No association between global leukocyte DNA methylation and homocysteine levels in schizophrenia patients

Schizophr Res. 2008 Apr;101(1-3):50-7. doi: 10.1016/j.schres.2008.01.009. Epub 2008 Feb 13.


Meta-analysis recently suggested that a 5 muM increase in homocysteine is associated with a 70% higher risk for schizophrenia. Elevated homocysteine is reported to alter macromolecule methylation. We studied whether elevated plasma homocysteine levels in schizophrenia are associated with altered leukocyte global DNA methylation. DNA was extracted from peripheral blood leukocytes of 28 schizophrenia patients vs. 26 matched healthy controls. Percent of global genome DNA methylation was measured using the cytosine-extension method. Homocysteine levels were higher in schizophrenia patients than in controls. No difference in global DNA methylation between schizophrenia patients and control subjects was found (74.0%+/-14.8 vs. 69.4+/-22.0, p=0.31). A significant interaction between diagnosis and smoking on DNA methylation was obtained (F=6.8, df=1,47, p=0.032). Although leukocytes may be a useful cell model to evaluate epigenetic changes such as global DNA methylation in brain, future studies should compare global DNA methylation in peripheral tissue vs. brain in laboratory animals.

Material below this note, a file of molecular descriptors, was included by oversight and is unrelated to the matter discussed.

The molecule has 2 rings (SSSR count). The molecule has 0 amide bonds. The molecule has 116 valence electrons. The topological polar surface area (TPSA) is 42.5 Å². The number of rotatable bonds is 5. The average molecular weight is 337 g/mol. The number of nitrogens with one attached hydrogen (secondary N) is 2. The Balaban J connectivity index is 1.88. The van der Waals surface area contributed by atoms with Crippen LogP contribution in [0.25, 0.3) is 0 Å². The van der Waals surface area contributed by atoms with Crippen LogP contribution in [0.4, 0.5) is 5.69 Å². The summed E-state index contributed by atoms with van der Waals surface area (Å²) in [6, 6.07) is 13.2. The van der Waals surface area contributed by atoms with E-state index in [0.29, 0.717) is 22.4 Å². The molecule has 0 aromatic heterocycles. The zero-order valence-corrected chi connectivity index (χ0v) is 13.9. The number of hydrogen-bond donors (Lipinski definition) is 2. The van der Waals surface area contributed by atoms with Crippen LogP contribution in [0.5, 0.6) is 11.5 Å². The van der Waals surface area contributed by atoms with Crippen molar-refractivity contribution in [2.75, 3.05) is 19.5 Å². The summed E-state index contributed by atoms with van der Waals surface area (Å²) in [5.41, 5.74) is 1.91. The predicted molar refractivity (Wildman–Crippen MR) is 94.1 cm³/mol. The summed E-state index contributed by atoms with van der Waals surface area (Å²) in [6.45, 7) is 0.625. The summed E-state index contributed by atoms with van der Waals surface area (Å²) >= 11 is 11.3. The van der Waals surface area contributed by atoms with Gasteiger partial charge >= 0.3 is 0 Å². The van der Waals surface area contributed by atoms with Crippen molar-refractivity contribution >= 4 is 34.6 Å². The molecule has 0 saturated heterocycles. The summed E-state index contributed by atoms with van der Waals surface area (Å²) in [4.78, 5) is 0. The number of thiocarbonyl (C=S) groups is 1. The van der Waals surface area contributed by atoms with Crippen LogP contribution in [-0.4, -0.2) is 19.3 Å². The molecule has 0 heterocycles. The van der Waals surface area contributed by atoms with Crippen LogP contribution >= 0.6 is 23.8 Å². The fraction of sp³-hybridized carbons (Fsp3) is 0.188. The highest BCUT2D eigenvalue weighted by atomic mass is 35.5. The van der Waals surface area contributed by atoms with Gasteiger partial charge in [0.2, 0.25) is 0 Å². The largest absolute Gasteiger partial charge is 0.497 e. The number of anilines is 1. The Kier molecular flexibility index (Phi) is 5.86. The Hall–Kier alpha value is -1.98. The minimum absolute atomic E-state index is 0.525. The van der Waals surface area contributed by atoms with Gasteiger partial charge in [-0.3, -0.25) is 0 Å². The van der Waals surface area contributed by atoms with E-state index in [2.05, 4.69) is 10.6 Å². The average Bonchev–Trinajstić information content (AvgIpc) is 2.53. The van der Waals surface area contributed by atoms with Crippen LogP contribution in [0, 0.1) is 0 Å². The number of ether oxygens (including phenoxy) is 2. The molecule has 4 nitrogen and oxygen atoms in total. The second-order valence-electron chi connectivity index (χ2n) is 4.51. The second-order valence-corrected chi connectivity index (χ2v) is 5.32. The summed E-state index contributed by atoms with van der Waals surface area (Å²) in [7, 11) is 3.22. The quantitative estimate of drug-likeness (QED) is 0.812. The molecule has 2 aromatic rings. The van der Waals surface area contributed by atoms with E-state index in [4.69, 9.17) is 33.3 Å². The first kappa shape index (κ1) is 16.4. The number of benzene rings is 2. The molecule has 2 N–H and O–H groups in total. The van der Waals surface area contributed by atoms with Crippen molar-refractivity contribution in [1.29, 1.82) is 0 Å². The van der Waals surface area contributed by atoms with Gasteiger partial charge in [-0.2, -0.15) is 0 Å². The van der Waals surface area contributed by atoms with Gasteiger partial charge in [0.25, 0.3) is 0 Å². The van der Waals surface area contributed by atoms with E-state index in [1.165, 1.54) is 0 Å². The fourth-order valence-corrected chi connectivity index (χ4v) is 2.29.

MeSH terms

  • Adult
  • Analysis of Variance
  • Antipsychotic Agents / pharmacology
  • Antipsychotic Agents / therapeutic use
  • Case-Control Studies
  • Cohort Studies
  • Cystamine / analogs & derivatives*
  • Cystamine / blood
  • DNA Methylation*
  • Epigenesis, Genetic / physiology
  • Female
  • Humans
  • Leukocytes / drug effects
  • Leukocytes / metabolism*
  • Male
  • Middle Aged
  • Schizophrenia / blood*
  • Schizophrenia / drug therapy
  • Schizophrenia / pathology*
  • Sex Factors


  • Antipsychotic Agents
  • homocystamine
  • Cystamine